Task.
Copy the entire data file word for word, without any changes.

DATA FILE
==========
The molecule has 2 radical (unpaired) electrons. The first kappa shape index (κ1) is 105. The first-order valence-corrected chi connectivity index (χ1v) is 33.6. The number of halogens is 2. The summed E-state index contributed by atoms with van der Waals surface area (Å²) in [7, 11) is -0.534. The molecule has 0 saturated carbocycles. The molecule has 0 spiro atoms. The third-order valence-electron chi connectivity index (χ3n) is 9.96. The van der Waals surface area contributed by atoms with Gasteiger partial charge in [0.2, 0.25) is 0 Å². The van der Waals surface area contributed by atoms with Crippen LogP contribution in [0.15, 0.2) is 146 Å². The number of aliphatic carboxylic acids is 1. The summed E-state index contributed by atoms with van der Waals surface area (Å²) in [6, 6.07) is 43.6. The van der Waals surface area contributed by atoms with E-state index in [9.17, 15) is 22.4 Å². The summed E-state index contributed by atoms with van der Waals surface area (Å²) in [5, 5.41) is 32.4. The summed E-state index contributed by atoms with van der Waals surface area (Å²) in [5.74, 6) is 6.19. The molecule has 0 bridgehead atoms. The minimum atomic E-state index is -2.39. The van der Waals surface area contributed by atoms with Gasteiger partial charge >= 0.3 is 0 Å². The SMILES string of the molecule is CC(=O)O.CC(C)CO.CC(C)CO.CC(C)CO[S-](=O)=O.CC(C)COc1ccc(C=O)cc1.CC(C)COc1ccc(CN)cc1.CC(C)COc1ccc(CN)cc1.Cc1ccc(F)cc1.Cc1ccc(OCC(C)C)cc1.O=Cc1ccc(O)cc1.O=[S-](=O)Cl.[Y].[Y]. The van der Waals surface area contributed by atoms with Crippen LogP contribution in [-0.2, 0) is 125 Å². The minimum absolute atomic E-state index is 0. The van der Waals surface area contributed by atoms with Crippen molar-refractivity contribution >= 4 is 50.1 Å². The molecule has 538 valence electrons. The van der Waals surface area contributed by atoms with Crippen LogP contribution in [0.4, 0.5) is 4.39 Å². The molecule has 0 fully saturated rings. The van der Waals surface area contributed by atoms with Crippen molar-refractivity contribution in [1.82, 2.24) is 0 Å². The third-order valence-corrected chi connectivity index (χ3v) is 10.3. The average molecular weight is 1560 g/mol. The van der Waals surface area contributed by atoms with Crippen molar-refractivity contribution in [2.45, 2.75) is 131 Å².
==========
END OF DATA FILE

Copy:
The molecule has 2 radical (unpaired) electrons. The first kappa shape index (κ1) is 105. The first-order valence-corrected chi connectivity index (χ1v) is 33.6. The number of halogens is 2. The summed E-state index contributed by atoms with van der Waals surface area (Å²) in [7, 11) is -0.534. The molecule has 0 saturated carbocycles. The molecule has 0 spiro atoms. The third-order valence-electron chi connectivity index (χ3n) is 9.96. The van der Waals surface area contributed by atoms with Gasteiger partial charge in [0.2, 0.25) is 0 Å². The van der Waals surface area contributed by atoms with Crippen LogP contribution in [0.15, 0.2) is 146 Å². The number of aliphatic carboxylic acids is 1. The summed E-state index contributed by atoms with van der Waals surface area (Å²) in [6, 6.07) is 43.6. The van der Waals surface area contributed by atoms with E-state index in [9.17, 15) is 22.4 Å². The summed E-state index contributed by atoms with van der Waals surface area (Å²) in [5, 5.41) is 32.4. The summed E-state index contributed by atoms with van der Waals surface area (Å²) in [5.74, 6) is 6.19. The molecule has 0 bridgehead atoms. The minimum atomic E-state index is -2.39. The van der Waals surface area contributed by atoms with Gasteiger partial charge >= 0.3 is 0 Å². The SMILES string of the molecule is CC(=O)O.CC(C)CO.CC(C)CO.CC(C)CO[S-](=O)=O.CC(C)COc1ccc(C=O)cc1.CC(C)COc1ccc(CN)cc1.CC(C)COc1ccc(CN)cc1.Cc1ccc(F)cc1.Cc1ccc(OCC(C)C)cc1.O=Cc1ccc(O)cc1.O=[S-](=O)Cl.[Y].[Y]. The van der Waals surface area contributed by atoms with Crippen LogP contribution in [-0.2, 0) is 125 Å². The minimum absolute atomic E-state index is 0. The van der Waals surface area contributed by atoms with Crippen molar-refractivity contribution >= 4 is 50.1 Å². The molecule has 538 valence electrons. The van der Waals surface area contributed by atoms with Crippen LogP contribution in [0.4, 0.5) is 4.39 Å². The molecule has 0 fully saturated rings. The van der Waals surface area contributed by atoms with Crippen molar-refractivity contribution in [1.82, 2.24) is 0 Å². The third-order valence-corrected chi connectivity index (χ3v) is 10.3. The average molecular weight is 1560 g/mol. The van der Waals surface area contributed by atoms with Crippen molar-refractivity contribution in [2.45, 2.75) is 131 Å².